People who live within the Konawa school district will vote on two separate bond issues totaling $1.5 million in February.
The Konawa Board of Education voted earlier this week to put the propositions — a $700,000 transportation bond issue and an $800,000 general bond issue for technology upgrades and other projects — on the Feb. 13 ballot. The new bond issues would replace an existing bond issue, which means the district would not have to raise taxes to pay off the new bonds.
If voters approve both initiatives, the school district would use the proceeds from the transportation bond issue to purchase five new route buses and an activity bus, Superintendent Andy Gower said Thursday.
“We have two activity buses. We like them and are proud of them, and we’re going to keep them,” he said. “But they’re 2004, 2005 models. So we’re certainly going to keep them, but we would like to add one activity bus to our fleet.”
Proceeds from the second bond issue would pay for the following projects:
• Upgrading technology and textbooks, especially digital textbooks.
• Improving security throughout the district, including more secure entrances and security cameras.
• Replacing the flooring at the elementary school.
• Replacing the upholstered seats in the lower section of the gym.
• Extending the bus barn a few feet to the east to accommodate larger-capacity buses in the end.
• Buying a small tractor with a front-end loader and a backhoe attachment and a mower or two to help maintain Konawa’s 40-acre campus.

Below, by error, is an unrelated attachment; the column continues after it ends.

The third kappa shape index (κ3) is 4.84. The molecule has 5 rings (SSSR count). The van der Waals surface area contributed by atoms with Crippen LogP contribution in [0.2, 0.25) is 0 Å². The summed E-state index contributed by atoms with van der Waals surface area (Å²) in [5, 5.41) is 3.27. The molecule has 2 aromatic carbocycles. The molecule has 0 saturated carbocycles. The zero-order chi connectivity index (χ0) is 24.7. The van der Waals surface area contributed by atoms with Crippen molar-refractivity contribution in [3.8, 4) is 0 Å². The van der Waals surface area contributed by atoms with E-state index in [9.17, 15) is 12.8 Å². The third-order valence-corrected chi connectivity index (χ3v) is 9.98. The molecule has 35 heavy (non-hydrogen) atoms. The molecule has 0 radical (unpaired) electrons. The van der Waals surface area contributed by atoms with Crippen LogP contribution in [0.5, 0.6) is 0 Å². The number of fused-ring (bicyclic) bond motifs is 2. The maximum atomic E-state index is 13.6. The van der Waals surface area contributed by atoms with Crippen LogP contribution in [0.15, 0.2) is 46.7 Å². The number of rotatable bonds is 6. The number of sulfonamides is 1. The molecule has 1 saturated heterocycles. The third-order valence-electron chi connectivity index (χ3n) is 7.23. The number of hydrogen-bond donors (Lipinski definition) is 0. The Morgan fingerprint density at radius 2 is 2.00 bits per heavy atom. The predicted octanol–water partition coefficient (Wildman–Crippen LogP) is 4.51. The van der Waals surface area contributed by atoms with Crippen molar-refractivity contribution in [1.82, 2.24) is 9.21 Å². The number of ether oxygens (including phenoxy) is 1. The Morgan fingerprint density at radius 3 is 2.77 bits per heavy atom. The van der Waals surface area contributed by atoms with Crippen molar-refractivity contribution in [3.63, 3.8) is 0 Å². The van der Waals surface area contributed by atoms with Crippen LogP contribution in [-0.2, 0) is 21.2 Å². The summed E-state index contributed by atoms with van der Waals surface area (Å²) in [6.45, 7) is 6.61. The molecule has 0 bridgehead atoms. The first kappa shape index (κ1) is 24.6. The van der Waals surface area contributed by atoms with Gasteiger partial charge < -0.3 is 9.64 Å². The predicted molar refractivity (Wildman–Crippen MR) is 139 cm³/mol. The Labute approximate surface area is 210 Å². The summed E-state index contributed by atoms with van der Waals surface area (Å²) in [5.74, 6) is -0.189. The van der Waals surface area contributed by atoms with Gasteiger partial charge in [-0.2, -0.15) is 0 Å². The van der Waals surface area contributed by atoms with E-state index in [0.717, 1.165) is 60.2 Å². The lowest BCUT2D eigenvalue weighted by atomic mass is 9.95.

• Adding a new Suburban to the transportation fleet for students and faculty attending conferences and school activities. The Suburban is part of the general bond issue, not the transportation initiative, because vehicles purchased with proceeds from a transportation bond issue should only be used for student transportation.
Gower said district officials thought long and hard before putting the bond issue proposals on the ballot.
“We just feel very strongly that we’re not asking for excess,” he said. “We’re just asking for our patrons to help us take care of what we already have, and we’re proud of that.”
The new bond issues would replace an existing bond, which means the district will not have to raise property taxes to pay off the new bonds.
He said patrons of the Konawa school district have backed district initiatives in the past, and he thought they would approve the new bond issues.
“Our people have always supported our school, and they’ve always supported our bond issues,” he said. “You would have to go back a long time in the history of Konawa schools to find a bond issue that did not pass.
“There are two reasons for that: Our patrons understand that our school is our community, and they also understand that with our favorable ad valorem tax base, we get a good bang for our buck when we vote upon an issue.”